Page 96 - British Inquiry into Loss of RMS Titanic Day 27 - 31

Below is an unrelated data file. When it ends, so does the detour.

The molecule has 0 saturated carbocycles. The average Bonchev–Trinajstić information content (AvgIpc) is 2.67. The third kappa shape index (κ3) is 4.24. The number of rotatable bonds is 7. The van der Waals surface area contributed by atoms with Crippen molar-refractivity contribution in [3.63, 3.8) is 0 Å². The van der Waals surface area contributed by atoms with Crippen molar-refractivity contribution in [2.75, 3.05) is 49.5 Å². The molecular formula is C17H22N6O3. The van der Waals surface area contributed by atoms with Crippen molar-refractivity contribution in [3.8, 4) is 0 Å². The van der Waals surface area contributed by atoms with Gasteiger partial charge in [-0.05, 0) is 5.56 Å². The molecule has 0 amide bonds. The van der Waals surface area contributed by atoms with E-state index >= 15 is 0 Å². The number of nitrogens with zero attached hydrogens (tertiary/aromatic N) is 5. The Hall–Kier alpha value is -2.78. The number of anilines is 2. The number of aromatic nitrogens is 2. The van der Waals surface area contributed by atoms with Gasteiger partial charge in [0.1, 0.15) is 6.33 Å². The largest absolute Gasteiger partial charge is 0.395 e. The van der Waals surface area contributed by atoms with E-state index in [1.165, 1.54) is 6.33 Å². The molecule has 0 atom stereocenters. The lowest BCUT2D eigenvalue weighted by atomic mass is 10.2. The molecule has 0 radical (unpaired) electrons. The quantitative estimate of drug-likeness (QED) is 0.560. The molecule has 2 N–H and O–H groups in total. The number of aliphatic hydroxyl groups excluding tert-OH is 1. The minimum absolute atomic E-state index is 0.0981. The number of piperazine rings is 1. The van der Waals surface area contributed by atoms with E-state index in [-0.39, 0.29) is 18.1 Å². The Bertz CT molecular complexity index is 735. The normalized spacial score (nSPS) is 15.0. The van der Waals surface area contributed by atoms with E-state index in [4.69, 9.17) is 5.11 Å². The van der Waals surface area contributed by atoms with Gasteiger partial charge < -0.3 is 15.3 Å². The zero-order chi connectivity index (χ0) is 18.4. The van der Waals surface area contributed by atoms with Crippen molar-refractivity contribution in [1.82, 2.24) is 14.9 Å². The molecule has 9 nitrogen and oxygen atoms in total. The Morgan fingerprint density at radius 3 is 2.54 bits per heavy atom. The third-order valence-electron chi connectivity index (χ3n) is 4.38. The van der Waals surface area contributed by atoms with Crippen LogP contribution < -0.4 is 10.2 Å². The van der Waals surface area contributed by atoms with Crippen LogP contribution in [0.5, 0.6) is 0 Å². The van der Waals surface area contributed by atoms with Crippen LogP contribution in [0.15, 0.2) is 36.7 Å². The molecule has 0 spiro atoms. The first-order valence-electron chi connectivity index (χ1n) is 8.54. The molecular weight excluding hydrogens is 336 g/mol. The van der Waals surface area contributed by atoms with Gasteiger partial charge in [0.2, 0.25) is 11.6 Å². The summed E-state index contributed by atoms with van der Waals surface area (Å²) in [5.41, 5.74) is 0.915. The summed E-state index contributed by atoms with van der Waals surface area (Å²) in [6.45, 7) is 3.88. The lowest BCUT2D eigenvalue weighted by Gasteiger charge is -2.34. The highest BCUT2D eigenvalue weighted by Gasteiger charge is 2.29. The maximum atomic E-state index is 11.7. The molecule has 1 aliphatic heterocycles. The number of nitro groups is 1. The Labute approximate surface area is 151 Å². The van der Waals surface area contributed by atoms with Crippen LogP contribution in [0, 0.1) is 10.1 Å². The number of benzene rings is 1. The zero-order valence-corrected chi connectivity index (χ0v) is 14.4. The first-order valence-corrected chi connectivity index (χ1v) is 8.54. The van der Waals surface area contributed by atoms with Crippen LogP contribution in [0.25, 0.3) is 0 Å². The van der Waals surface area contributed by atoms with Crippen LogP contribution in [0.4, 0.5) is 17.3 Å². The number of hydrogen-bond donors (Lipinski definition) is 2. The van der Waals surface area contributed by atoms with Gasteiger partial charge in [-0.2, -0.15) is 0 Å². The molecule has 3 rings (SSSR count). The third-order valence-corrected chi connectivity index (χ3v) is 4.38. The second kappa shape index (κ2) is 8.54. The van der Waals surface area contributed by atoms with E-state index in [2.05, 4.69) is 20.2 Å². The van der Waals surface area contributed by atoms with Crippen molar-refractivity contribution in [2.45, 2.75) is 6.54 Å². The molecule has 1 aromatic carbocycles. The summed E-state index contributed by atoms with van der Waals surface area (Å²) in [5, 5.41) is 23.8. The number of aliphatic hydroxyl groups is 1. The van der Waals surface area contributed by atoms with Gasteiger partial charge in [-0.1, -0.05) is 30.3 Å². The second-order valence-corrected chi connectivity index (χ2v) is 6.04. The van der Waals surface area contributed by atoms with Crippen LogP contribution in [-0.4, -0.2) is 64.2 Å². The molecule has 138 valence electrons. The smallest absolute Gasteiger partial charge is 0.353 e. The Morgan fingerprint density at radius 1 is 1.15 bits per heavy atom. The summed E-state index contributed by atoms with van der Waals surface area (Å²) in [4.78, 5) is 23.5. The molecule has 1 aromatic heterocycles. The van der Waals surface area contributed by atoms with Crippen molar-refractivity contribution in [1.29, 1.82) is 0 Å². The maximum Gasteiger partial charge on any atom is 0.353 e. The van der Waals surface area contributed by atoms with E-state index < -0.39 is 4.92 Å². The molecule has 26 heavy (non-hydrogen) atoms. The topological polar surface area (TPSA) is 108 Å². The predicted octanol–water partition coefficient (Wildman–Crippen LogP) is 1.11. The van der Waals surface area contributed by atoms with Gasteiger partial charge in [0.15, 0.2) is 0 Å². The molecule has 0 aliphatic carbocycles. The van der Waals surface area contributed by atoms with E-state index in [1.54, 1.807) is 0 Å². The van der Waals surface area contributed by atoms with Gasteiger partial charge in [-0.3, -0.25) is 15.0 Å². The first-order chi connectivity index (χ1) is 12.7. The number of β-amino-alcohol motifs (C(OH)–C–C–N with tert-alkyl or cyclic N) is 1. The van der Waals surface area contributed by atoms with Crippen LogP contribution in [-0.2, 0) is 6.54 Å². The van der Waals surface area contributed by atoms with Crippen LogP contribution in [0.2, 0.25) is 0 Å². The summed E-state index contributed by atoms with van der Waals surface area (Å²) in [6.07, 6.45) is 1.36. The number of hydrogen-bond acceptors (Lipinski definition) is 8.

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much doubts, but they thought it had been waiting there long enough and that some had better get into it from ladders down below. The Commissioner: I can understand that. I can understand the boats being filled only half full or a third full if there was an idea that the boat might be filled later on. That I can well understand. Mr. Roche: There is ample evidence to substantiate this proposition. The Commissioner: There is some evidence. Mr. Roche: That at all times there were men about the decks there does not seem to be any doubt, and that the boats were not filled because the women and children were not available. The Commissioner: I think that is true; that seems to be a fact. Mr. Roche: It would have been an excuse for the boats having left the ship half filled, but I say the reason they were not filled at the ship’s rail was because the women and children were not ready; and it does account for the boats not being filled then and the disproportion of boats to the number of people accounts for the slowness with which they were lowered. With regard to the mechanical lowering of the boats your Lordship will not forget that in many cases there is evidence that the boat was lowered very quickly. One starboard boat was away, Mr. Boxhall said, almost before he expected it, while he was on the bridge letting off rockets. Other falls and davits lowered their own wooden boats and one, if not two, collapsibles, I think your Lordship will find. I think your Lordship will be advised and will be of opinion, having read the evidence, that mechanically a considerably larger number of boats could have been got out of this ship at the time in question had they been available, but that that delay was a personal and a human delay. The Commissioner: What time did the last boat leave the vessel? Mr. Roche: The last boat left the vessel about half an hour before the ship sank. The Commissioner: The steamer was still in such a position as to have enabled them to lower more boats if more boats had been there? Mr. Roche: Except the collapsibles. The Commissioner: There was one collapsible boat, I know, but I am thinking rather of the boats under davits. The ship was still in a condition to have launched or lowered from the davits boats if they had been there to launch? Mr. Roche: Particularly is that the case, my Lord, on the starboard side. The evidence with regard to that is this: Two men, Scott and Dillon, come from the afterpart of the ship, from the engine room, comparatively late in the proceedings, half or three-quarters of an hour before the ship sank. All the boats were gone from the starboard side; all the wooden boats were lowered from the port side, but one of the men - I think it was Scott - got into a boat down the falls. The Commissioner: According to the recommendations which had been made to the Board of Trade before this accident happened, it was contemplated that a much larger, or, at any rate, a larger supply of boats would be right. Mr. Roche: Yes, my Lord, it was, and I might, without unduly criticising the Board of Trade, say this - and it is the only thing I desire to say about it - that Captain Young represented the reasons on behalf of the Board of Trade for their non-acceptance of the recommendations, of the Advisory Committee, for example. The Commissioner: What was his reason? Mr. Roche: His reason was broadly this: He was the gentleman who, rightly or wrongly - I am not for a moment saying it was wrongly - thought there was some defect now-a-days in the construction of a large number of the boats - that they were made deep in order to get the requisite capacity instead of being broad and long, and that the depth was a fictitious capacity and did not assist at all. But he said this, apparently: “I have no complaint with the boats of a ship of the ‘Titanic’ class.” He apparently had in mind quite a different kind of ship and quite a
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